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Yes, That Was Daniel Plouffe

Published: February 5, 2020 10:56 am ET

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Yes, that was Standardbred owner Daniel Plouffe in the winner’s circle at Gulfstream Park in Florida after Mucho Gusto won one of Thoroughbred racing’s marquee races, the $3-million Pegasus World Cup.

No, the Quebec resident hasn’t switched sports.

Plouffe was there at the invitation of a longtime acquaintance, Quebec native Donato Lanni, a bloodstock agent who advises and works with Mucho Gusto’s trainer, Bob Baffert. He and Lanni even own a Thoroughbred together, a three-year-old named Clayton who won his only start last year at Woodbine Racetrack.

But Plouffe’s main sport is and always has been harness racing, and he’s eager to see what’s in store for him this season after savouring victories in the Little Brown Jug, Meadowlands Pace and Canadian Pacing Derby in the past two years as co-owner of millionaire pacer Courtly Choice.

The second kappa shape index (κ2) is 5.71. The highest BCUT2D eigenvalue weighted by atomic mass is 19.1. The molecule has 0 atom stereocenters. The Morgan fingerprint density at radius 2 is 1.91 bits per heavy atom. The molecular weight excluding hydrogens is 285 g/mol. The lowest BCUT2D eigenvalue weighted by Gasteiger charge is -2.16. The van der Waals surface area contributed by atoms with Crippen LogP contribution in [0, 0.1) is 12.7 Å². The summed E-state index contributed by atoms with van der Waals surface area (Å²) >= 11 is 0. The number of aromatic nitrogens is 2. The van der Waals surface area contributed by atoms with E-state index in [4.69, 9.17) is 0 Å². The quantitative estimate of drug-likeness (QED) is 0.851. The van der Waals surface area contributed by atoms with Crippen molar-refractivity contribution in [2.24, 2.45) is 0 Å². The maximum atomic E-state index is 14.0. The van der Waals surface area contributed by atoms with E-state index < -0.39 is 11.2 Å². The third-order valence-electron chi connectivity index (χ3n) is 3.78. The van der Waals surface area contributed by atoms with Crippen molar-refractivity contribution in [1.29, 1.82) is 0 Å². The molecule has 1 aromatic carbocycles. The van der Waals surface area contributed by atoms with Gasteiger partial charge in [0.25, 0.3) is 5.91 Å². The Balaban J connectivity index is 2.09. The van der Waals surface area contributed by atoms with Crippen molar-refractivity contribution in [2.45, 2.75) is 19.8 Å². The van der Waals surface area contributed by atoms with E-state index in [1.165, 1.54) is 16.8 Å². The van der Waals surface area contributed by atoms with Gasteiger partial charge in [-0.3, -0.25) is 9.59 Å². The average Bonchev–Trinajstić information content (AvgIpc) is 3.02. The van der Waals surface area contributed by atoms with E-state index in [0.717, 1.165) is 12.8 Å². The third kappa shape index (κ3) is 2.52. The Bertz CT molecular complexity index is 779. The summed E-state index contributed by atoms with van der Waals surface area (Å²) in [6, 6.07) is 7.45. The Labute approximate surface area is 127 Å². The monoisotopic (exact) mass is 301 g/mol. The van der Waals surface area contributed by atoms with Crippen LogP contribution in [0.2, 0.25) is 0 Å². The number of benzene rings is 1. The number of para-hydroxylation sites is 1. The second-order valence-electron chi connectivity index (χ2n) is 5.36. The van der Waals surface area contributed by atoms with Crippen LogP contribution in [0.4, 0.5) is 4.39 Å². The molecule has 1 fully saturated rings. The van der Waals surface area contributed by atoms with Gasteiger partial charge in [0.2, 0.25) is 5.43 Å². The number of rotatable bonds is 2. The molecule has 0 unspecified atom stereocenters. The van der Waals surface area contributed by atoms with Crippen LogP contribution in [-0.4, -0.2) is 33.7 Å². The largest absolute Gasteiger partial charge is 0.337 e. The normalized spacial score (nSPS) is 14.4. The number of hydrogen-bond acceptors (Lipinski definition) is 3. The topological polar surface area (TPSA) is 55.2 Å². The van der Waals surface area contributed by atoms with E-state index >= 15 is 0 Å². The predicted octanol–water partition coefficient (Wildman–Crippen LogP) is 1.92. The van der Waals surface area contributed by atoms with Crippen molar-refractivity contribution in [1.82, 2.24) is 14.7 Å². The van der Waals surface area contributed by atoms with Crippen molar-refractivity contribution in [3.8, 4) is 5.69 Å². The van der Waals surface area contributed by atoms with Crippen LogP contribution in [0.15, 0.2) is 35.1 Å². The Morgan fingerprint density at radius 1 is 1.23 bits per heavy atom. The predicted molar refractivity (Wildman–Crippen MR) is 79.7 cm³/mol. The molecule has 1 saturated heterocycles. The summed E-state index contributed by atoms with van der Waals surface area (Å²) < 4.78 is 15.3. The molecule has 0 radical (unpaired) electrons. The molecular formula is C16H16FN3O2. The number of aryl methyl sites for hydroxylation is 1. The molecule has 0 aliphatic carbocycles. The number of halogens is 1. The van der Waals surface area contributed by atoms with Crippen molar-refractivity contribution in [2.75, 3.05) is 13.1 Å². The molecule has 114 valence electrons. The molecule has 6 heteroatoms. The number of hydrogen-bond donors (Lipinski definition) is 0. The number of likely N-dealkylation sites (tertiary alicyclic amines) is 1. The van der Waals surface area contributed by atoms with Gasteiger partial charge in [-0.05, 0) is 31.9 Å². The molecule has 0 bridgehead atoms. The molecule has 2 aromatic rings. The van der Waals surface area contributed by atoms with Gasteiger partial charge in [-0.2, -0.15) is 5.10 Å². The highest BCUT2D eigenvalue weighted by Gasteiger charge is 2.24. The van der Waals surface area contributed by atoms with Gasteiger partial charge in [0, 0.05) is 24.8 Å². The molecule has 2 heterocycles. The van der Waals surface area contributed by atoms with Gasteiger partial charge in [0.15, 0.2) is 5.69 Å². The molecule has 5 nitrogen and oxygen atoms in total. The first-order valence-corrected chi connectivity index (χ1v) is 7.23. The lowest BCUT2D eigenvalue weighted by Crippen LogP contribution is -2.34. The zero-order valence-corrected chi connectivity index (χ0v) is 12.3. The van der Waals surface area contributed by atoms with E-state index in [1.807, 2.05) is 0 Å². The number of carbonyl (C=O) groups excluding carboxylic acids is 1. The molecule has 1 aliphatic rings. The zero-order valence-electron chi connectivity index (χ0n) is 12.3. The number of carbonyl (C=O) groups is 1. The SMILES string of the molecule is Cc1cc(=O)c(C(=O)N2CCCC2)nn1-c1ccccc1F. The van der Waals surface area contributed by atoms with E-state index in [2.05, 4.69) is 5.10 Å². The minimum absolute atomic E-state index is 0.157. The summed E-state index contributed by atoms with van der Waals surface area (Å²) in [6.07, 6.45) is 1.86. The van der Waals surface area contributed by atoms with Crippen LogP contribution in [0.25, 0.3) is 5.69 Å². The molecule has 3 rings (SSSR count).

“I’m very happy with the last couple of years,” said Plouffe, a grocery-store owner from Quebec’s eastern townships who first came to prominence two decades ago as owner of hall of fame pacer Blissfull Hall.

“I’ve had a lot of fun, the horses paid their way, and I’ve met some great people. I’m now associated with some of the biggest owners in the sport, people like Brad Grant and Marvin Katz and Al Libfeld, and it feels great.”

Plouffe is part of the partnership group of Maverick, the Father Patrick yearling that fetched $1.1 million (U.S.) at auction last year, and he’s also taken partners in Plaid And Pearls, a Father Patrick filly he bought for $390,000 (U.S.) at the Lexington Selected Sale.

In all, Plouffe has shares in 16 Standardbreds with six different trainers in Canada and the U.S., including – for the first time this year – Tony Alagna.
They’ll have big shoes to fill with the retirements in 2019 of Plouffe`s two stars, Courtly Choice, who earned $1.3 million, and stakes-winning trotting mare Top Expectations, who collected more than $500,000. She’s being bred to Muscle Hill while Courtly Choice will stand at stud in New York.

Courtly Choice “didn’t have a great (four-year-old) season, honestly,” Plouffe said. “He’d have a good race, a so-so one, then three or four bad ones. It’s very hard for a four-year-old to face those tough older horses week after week, but we lucked out in the Canadian Pacing Derby and he had a good career.”

(A Trot Insider Exclusive by Paul Delean)

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